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The Face of the Other

This exhibition starts with an invitation - an invitation to face an Other without seeing. To welcome an Other without knowing. Because the face of the Other always hides. It is a mask that conceals the irreducible difference or Otherness. This mask, with neither an invitation nor with intention, shelters us from infinite alterity. As such, the face of the Other is invariably related to hospitality and to inclusion that in fact derives from radical Otherness.

In liberal democracies, visibility or representation and inclusion stand together. Making something or someone(s) visible is an important act in political and social struggles, especially for LGBTQ communities. Visibility is directly linked to representation and political power and to the right to protest. In the context of the arts, making something/someone visible is one of the most important strategies or consequences of socially and politically engaged art and of relational aesthetics).

However, visibility, especially when enforced, is associated with systems of colonisation, of surveillance, and control. For various groups such as refugees, transgender people, homeless people, people of colour, and religious minorities, visibility is always also a risk. Ask any black or brown kid who was stopped and searched, any visibly disabled person, any homeless person, any migrant who does not look like local, a veiled Muslim woman, any trans person who cannot “pass” or any queer-looking person - they will tell you what the dangers of visibility are. Beyond the issue of safety, visibility is reducing their being to a single identity - robbing them of their humanity and excluding them from the rest of society.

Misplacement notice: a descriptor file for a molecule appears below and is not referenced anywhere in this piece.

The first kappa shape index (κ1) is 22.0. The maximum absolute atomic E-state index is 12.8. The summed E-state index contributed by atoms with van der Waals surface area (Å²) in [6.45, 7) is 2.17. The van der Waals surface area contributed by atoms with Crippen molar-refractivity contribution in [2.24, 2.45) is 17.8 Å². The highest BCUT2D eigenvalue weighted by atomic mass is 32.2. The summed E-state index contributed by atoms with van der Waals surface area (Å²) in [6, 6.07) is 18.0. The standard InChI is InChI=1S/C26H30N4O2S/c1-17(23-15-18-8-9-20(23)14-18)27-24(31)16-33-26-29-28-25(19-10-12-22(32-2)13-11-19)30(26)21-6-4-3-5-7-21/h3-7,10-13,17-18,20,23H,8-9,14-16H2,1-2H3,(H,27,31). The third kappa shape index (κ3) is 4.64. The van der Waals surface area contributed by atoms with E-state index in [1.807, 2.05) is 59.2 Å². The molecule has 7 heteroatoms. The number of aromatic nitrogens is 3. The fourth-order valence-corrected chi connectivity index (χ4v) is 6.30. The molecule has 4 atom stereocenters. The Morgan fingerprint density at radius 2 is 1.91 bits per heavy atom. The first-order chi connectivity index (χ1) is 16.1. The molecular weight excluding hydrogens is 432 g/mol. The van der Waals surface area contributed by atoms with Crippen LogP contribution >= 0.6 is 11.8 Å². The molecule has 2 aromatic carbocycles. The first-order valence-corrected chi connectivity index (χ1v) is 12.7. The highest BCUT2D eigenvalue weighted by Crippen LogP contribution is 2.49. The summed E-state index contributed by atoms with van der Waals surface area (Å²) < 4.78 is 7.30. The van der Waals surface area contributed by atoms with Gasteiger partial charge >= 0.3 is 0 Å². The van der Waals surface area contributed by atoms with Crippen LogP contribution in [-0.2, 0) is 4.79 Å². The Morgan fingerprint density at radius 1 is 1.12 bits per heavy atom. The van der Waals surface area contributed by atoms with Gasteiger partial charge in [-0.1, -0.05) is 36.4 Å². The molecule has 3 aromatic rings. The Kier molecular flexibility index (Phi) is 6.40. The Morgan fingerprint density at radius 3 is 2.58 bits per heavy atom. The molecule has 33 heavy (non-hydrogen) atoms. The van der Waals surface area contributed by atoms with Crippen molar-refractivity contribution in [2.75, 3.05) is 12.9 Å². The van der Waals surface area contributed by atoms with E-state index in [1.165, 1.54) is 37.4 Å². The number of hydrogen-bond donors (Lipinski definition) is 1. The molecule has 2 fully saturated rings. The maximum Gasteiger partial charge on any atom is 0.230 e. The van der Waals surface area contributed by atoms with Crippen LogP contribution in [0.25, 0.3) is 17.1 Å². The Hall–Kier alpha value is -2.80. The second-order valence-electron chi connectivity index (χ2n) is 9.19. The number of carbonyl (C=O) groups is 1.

The visual, in the art world, as well as in social media (both of which are controlled by capitalist forces) is also linked, in different ways, to enforcement of particular aesthetic regimes, to body fascism, to the monetization of information and to exploitation and profit.

The works presented in this exhibition present two different approaches to the issue of visibility: one that uses visibility to make one's identity or certain issues visible, to amplify voices and as a tool of protest. Other works, sometimes even for the same ends, use masquerade, concealment and defacement or do away entirely with the visual and use audio and texts. These works highlight social and political issues and yet others question the politics of visibility itself.

The works point to the fact that the Other is more than what is visible. They use invisibility as an invitation, as a space where the viewer can dwell. As an act of radical hospitality, they create a place without designation (identity) for an unknown guest who is yet to come. Following Levinas, it can be said that in these works where “the totality breaks up” the viewer can find “the gleam of exteriority or transcendence in the face of the other” I believe that some of the works in “The Face of the Other” trace such spaces, and others - constituting it - offer the viewer a more ethical vision and less violent ways of seeing.

'The Face of the Other' is on display from 1st May- 12th June in the windows of The Ledward Centre and BMECP and as part of Brighton Festival and Brighton Fringe.

Curator: Gil Maulem-Doron

Contributing artists: Aubane Berthommé Martinez/ Arit Etukudo / Beth Easton

Charlie Wood / Constanza Miranda / Daniel Whiffen / Jenny Nash

Joseph Cabey/ Keith Race / L’Enfant/ Maria Amidu [with Ainoa Burgos Gonzalez /Gil Mualem Doron / Edi Jay Mandala / Estabrak / Hong Dam / Maria Amidu / Tugba Tirpan] /Mengwen Cao/ Najma Yusufi / Nelson Morales / Rayn Peter French

R.M. Sánchez-Camus/ Tugba Tirpan / Sisters Uncut (Frank Riot)



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